What's Going On In School
Ironically, I haven’t written in some time about the biggest part of my experience as a foreign exchange student in Spain: school. As I sit in my language and literature class absolutely confused by Spanish syntax and sentence structure, I think it’s important to note that I really do want to give up sometimes. The only reason I have been able to cope with such a drastic shift in my academic life is because of my company; my teachers have worked relentlessly to devise methods to teach me the material while helping me improve my level of Spanish, and my friends do their best to explain almost everything to me.
The picture above shows my notes chart for a biology test that I turned in to the teacher for a bonus point. We were tested on this topic a few weeks ago, and now we are learning about DNA, RNA, proteins, lipids, and all that jazz. DNA in Spanish becomes ADN; this has consistently confused me because I am so used to writing DNA. The chart I made above outlines the classification of living things including binomial nomenclature and the different domains (Archaea, Bacteria, and Eukarya). My biology teacher (Juan Antonio) specifically asks me to stay back with him after class and talk to him about the topic in Spanish; that is when I practice speaking with him, using all the Spanish biological terminology.
In philosophy, I have my own term-long project because I came with absolutely no background/prior class experience with philosophy. My teacher (Diego) sent me this book written by a Spanish philosopher (Savater), and it gives a detailed history of philosophy till now. I use this book not only to learn about the history of philosophy but also to learn new words and practice reading in Spanish. At the end of the term, I have to submit a final project (almost like a book report) that includes summaries of all the chapters, some artwork, an analysis of the main themes, and my opinion on the book (all in Spanish, of course).
In chemistry, the teacher (Carlos) gives me the option of either doing the test with the class or doing my own research project on the topic (all in Spanish) which I later present to him. The example above was my outline for the research project of the last unit which had to do with chemical reactions; currently, we are working with thermodynamics. The picture below shows my thermodynamics research project.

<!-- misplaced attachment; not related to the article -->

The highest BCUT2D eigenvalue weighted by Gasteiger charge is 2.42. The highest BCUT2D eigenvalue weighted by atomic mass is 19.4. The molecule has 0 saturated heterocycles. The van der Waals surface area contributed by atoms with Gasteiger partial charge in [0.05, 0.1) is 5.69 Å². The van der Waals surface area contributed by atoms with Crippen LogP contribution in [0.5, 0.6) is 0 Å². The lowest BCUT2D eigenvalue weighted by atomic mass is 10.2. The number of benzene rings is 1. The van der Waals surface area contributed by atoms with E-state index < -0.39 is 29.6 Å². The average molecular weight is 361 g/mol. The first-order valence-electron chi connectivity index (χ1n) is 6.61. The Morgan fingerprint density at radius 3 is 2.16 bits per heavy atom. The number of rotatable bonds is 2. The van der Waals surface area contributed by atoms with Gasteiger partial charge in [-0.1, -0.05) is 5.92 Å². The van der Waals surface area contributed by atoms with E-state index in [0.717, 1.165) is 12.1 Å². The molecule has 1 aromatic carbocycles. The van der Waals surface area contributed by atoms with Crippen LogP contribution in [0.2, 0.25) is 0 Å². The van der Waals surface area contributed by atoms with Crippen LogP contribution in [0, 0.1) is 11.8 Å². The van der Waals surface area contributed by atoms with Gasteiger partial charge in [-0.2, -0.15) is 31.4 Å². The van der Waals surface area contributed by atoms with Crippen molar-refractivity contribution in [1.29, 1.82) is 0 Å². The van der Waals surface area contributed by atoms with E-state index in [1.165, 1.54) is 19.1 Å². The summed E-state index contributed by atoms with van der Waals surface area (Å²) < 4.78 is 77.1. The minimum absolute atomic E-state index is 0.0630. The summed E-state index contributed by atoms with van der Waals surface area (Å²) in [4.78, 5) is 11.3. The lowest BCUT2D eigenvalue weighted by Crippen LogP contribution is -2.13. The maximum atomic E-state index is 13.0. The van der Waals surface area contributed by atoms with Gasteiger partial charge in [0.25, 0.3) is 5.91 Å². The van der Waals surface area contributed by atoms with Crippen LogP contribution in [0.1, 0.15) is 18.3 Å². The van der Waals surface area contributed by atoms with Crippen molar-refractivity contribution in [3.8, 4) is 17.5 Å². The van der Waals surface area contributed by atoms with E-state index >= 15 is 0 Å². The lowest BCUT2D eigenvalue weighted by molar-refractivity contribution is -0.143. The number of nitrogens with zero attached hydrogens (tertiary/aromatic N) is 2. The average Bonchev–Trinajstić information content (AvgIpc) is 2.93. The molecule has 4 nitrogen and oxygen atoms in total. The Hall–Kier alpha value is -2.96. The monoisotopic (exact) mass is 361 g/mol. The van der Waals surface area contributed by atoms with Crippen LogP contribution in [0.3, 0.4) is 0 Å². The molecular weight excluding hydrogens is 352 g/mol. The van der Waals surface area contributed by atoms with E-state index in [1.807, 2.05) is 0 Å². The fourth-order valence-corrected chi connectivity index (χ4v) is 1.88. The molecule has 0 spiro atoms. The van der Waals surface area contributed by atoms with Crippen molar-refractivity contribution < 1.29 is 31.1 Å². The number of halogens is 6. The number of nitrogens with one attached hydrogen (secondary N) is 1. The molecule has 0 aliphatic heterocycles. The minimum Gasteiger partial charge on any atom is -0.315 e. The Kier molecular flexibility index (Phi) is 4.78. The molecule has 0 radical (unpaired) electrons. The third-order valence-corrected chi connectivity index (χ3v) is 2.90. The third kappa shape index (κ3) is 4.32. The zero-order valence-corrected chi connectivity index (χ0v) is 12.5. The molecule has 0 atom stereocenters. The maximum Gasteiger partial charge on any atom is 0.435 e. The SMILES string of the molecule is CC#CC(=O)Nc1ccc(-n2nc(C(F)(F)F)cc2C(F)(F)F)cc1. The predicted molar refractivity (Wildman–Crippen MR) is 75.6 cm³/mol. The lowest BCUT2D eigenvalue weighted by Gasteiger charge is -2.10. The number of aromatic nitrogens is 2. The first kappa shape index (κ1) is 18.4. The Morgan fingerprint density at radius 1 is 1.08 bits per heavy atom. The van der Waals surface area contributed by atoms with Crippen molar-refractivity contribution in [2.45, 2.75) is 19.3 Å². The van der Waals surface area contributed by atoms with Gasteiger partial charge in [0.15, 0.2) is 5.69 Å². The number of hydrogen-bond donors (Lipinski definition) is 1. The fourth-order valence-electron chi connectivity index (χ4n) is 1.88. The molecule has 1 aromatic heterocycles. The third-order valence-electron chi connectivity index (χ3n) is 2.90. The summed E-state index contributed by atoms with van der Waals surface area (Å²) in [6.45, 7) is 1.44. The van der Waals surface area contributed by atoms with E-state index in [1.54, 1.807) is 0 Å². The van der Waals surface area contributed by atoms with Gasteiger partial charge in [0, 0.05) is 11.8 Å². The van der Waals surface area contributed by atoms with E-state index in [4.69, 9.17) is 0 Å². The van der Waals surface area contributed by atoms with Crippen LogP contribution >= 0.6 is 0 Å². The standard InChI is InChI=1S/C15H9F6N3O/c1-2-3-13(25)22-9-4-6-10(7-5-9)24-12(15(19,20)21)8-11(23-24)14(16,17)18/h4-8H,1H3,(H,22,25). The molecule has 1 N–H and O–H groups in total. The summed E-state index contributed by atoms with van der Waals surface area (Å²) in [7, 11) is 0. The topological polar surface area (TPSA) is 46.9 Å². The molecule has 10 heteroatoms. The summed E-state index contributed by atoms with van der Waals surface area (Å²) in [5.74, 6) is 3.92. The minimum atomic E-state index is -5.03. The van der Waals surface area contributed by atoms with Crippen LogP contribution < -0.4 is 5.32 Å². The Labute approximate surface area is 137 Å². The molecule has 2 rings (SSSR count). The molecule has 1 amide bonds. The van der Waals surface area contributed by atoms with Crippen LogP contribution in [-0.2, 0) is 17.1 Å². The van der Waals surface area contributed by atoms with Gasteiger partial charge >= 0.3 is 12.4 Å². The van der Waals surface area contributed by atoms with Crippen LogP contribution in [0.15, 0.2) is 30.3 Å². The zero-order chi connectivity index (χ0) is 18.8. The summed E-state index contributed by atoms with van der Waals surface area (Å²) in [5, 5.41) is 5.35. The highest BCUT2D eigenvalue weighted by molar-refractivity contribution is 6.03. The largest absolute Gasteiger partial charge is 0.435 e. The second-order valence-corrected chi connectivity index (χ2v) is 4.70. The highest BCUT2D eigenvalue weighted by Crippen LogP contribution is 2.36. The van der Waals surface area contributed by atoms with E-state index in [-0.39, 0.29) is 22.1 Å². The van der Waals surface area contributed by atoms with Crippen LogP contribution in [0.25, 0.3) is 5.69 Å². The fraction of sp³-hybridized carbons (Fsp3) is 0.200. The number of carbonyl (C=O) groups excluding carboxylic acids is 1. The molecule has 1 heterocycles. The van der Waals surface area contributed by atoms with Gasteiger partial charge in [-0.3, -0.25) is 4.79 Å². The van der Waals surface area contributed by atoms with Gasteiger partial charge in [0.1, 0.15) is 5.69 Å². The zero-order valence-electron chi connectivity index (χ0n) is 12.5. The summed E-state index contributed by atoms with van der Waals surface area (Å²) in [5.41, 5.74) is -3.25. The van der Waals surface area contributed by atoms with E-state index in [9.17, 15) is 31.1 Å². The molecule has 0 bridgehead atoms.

My chemistry teacher Carlos liked my projects so much that he even laminated my very first one to save as an example for future students. Projects are usually scarce in the Spanish education system and they usually involve large constructions and elaborate preparations. He said my project was the perfect example of making do with the little I have and using simplicity as an element of learning.
In Spanish language and literature, my teacher (Pedro) found me another book to read as a term-long project. This book, called La Tesis de Nancy, documents the journey of an American girl studying abroad in Seville, Spain (it’s all in Spanish). Pedro thought this book would be perfect for me because he described me as having the same passion for Spain and Spanish as the protagonist Nancy; in fact, Nancy is so inspired by Spain that she writes her doctoral thesis about the rich culture of Seville. This book is no walk in the park; I often need Pedro to explain to me many sentence structures and meanings.
In terms of English, there’s not much to say. I usually help my classmates in this case, and we are learning about passive/active sentence structures. In my math class, my class is currently studying derivatives. Given I am a bit ahead in the calculus track, my math teacher here (Macarena) sends me videos of a famous Spanish YouTube professor (Profesor10) and I do exercises that she sends me; she then sits down with me at the end of every class to review the exercises.
This week alone in school has been so eventful. I have final projects in almost all of my classes to show the teachers my progress with Spanish. Then again, I only have a few more weeks in class with all my friends and teachers; this one’s gone by too quickly :(